March 06, 2009

Patient numbers increasing in Harare

MSF has treated nearly 56,000 patients for cholera since the outbreak began in August 2008. The cholera epidemic in Zimbabwe is still far from being over, and MSF is finding increasing numbers of cholera patients in Harare for the third week in a row.

Doctors Without Borders/Médecins Sans Frontières (MSF) has treated nearly 56,000 patients for cholera since the outbreak began in August 2008. According to the World Health Organization (WHO), the total number of cases in Zimbabwe is approximately 88,000, and there have been nearly 4,000 deaths.

The cholera epidemic in Zimbabwe is still far from being over, and MSF is finding increasing numbers of cholera patients in Harare for the third week in a row. “There seems to be a reverse trend: while case numbers in rural areas are going down, the epidemic is once again heating up in the capital,” said Marcus Bachmann, MSF emergency coordinator in Harare. During the week of February 16, the number of patients treated rose 12 percent to 511; the following week, a 20 percent rise brought a total of 611 patients.

MSF has seen a continuation of the trend this week as well. The cholera treatment center at Beatrice Road Infectious Disease Hospital, which had been partially shut down, was reopened to increase capacity for new patients.

“The problem is the intermittent to completely failing water supply in the southwestern high-density suburbs of Harare, leaving about 65,000 households at highest risk without access to safe drinking water. In order to break the vicious circle, the MSF teams scale up bucket chlorination and hygiene promotion. Complementary to that, hygiene kits will be distributed in the most affected areas,” says Bachmann.

Outside of Harare, Patient Numbers Dropping in Many Areas

The situation seems to be improving in much of the country. In Gokwe, located in the Midlands Province southwest of Harare, MSF teams still respond to new alerts, monitor existing structures and carry out preventive activities, such as the analysis of water sources. In both Gokwe North and South districts, however, there is a general decrease in patient numbers. The same holds true for Kwekwe, also in Midlands Province, where the situation seems to be under control at the moment with a decreasing trend compared to previous weeks.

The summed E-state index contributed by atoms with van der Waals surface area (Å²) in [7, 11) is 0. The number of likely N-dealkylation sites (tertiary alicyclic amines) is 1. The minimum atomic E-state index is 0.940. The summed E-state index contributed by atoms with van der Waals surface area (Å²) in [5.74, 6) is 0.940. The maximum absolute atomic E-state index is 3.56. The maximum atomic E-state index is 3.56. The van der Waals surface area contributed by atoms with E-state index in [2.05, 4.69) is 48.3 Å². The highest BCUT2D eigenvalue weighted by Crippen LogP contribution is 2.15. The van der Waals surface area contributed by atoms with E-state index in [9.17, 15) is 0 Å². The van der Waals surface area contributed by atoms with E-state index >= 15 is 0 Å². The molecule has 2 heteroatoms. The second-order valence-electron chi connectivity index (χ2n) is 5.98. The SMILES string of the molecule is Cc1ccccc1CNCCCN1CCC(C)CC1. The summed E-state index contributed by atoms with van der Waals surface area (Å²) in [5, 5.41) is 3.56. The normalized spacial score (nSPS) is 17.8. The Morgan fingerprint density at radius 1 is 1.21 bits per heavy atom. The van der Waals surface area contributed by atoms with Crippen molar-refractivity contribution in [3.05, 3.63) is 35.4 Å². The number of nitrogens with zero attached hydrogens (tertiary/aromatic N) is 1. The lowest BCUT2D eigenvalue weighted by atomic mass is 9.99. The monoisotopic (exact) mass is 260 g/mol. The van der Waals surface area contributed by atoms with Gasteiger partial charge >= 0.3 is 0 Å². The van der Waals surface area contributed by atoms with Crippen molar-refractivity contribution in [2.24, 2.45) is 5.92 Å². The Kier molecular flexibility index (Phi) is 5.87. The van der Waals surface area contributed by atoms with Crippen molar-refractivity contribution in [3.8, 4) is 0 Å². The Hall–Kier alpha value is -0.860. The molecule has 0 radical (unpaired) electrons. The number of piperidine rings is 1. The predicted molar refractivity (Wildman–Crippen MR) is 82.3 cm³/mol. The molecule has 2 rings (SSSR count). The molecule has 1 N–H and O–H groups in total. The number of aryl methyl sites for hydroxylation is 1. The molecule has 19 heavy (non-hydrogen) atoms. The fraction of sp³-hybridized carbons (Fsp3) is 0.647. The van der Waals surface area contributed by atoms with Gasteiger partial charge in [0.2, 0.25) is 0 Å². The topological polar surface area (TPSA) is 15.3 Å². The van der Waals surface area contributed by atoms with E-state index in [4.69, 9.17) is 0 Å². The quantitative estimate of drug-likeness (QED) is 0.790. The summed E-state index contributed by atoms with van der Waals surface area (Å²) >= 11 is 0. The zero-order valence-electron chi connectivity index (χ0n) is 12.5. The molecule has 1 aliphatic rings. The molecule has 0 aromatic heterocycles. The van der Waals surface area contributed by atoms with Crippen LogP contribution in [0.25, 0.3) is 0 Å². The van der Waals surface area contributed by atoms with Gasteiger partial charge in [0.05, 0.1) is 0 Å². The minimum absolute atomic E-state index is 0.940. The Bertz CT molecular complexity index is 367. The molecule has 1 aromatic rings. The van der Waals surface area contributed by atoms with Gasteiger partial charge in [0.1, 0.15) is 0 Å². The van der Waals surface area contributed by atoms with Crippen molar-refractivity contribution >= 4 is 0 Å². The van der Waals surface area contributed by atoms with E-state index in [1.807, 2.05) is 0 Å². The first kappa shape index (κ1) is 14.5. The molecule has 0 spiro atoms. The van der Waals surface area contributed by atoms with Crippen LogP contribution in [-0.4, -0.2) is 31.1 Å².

Yet, in several rural locations some new cases are still being reported. Regarding the current situation, the team has been working on a preparedness plan for an outbreak scenario in Harare.

Also in the eastern districts Chimanimani, Buhera, Bikita, and Gutu, MSF teams have seen a significant decrease in the number cholera cases, and have been able to hand over six Cholera Treatment Units (CTUs) to the Ministry of Health and close one. In two other clinics, MSF was able to scale down its numbers of workers. It appears that in these districts MSF is coming closer to the end of the project. However, MSF recently started new activities in Mutare, in Manicaland Province in western Zimbabwe. So the situation is not yet stable.

In Masvingo Province, in central Zimbabwe, MSF is not seeing any significant spikes in the number of cases, but is still opening CTUs in some places. MSF will keep track of the situation in the schools, which are starting to reopen after weeks of closure due to a teacher's strike. After an assessment in Masvingo prison on February 20, MSF found there was no need to restart activities there. In the whole district of Beitbridge at the South African border, no more cholera admissions have been reported over the last two weeks. MSF continues to monitor the situation.